What would it take to end the shutdown or, more importantly, raise the debt ceiling in time to avoid default? As polling shows that this tactic (not strategy!) has proven to be a terrible disaster for the Republican Party it would seem reasonable that there are enough votes in the House to pass a “Clean CR” or bill to fund the federal government and reopen everything. CNN has polled the membership and found that indeed if the Senate bill was introduced on the floor of the US House it would pass rather easily with bipartisan support.
So why doesn’t a vote come up? House rules normally allow any Representative to bring a bill from the Senate with differences from the House directly onto the floor for a vote. But in a highly unusual parliamentary maneuver the House simply changed the rules to take that out of the hands of any member and put it exclusively in the hands of Eric Cantor (R-VA). And so it stands that he is the only person in the US right now that can end this standoff.
Under normal operation having two houses of Congress can be tricky enough. It’s pretty common for a bill to pass the House and then go on to the Senate only to be amended – and thus be different from the House bill. Both bodies have to pass the same bill in order for it to move on to the President, so there is a little bit of a safety valve built into the House rules. Rule XXII Clause 4 allows any member of the House to put the bill without amendments onto the floor for a vote. This little tidbit is there to clear away amendments the Senate stripped out and let members vote on a clean bill, moving things along.
But late at night on September 30th, into the early hours of the government shutdown, the House Rules Committee put forward onto the floor a Resolution, or little matter pertaining only to the operation of the House. House Resolution 368 contains within it the following language:
Any motion pursuant to clause 4 of rule XXII relating to House Joint Resolution 59 may be offered only by the Majority Leader or his designee.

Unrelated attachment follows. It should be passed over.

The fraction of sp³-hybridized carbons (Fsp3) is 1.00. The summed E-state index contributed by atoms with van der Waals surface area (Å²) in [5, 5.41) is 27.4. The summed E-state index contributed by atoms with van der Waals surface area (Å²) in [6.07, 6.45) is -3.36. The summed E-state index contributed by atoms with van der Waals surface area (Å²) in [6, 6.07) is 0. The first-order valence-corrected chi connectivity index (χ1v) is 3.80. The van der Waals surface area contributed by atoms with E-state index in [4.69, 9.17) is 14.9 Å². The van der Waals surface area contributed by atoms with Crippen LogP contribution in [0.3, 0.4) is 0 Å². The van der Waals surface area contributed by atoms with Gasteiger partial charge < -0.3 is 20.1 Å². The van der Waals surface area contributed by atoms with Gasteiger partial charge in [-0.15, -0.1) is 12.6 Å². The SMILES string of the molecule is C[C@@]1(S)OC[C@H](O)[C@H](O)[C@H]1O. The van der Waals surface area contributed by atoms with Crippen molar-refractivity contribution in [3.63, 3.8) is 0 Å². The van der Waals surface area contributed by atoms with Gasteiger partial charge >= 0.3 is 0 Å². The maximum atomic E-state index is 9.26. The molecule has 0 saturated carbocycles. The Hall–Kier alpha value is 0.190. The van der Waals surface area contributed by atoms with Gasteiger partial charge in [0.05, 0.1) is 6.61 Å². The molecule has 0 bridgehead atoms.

That gives Eric Cantor exclusive control over the current bill to fund the government – and when it can be put onto the floor of the House. Late at night the House made sure that they changed the rules. Rep. Chris van Hollen (D-MD) explained it well by asking a “Parliamentary Procedure” question:
And so, unlike any other bill that doesn’t quite match between the two houses, government funding cannot be brought onto the floor by anyone other than Cantor. It’s entirely up to him as to when the bill would even be considered. This holds despite the fact that CNN has found more than 19 Republicans who have stated publicly that they would vote for the Senate Bill and thus re-open the government – and combined with all 200 Democrats means that such a bill would indeed pass.
But it’s not allowed to come up, at least not by any normal means.
This comes as polling shows that the shutdown has been a terrible disaster for the Republican Party, polling a net favorable rating lower than anyone has ever seen for a political party. And we haven’t even started to consider the debt ceiling and possible default. The leadership apparently knew this might happen but made sure that a revolt by moderates was not possible, keeping power in their own hands.
How long will the shutdown continue? It’s impossible to say given that it’s up to one person to put an end to it. To make a prediction, we’d have to read Rep. Cantor’s mind and know just how much he’s willing to let this play out. As one of the architects of this strategy and a man not known for compromise and negotiation, we can probably assume that there isn’t going to be a vote on this bill for a while.
Meanwhile, the normal function of the Federal Government rests entirely in the hands of one man whom many people have probably never heard of. The US House has rules to prevent things from getting too bottled up, but they were changed to keep this bill from advancing.
How bad can this situation get? There’s a good chance we haven’t seen anything yet. It may go on for a while longer before a majority of the House is allowed to weigh in and put a stop to it.
Our government is not only dysfunctional, it’s dysfunctional entirely by design, with the shutdown carefully planned for months. And this is still all about the Republican Party desperately falling into something like a murder-suicide action – with the gun pointed straight at the entire nation.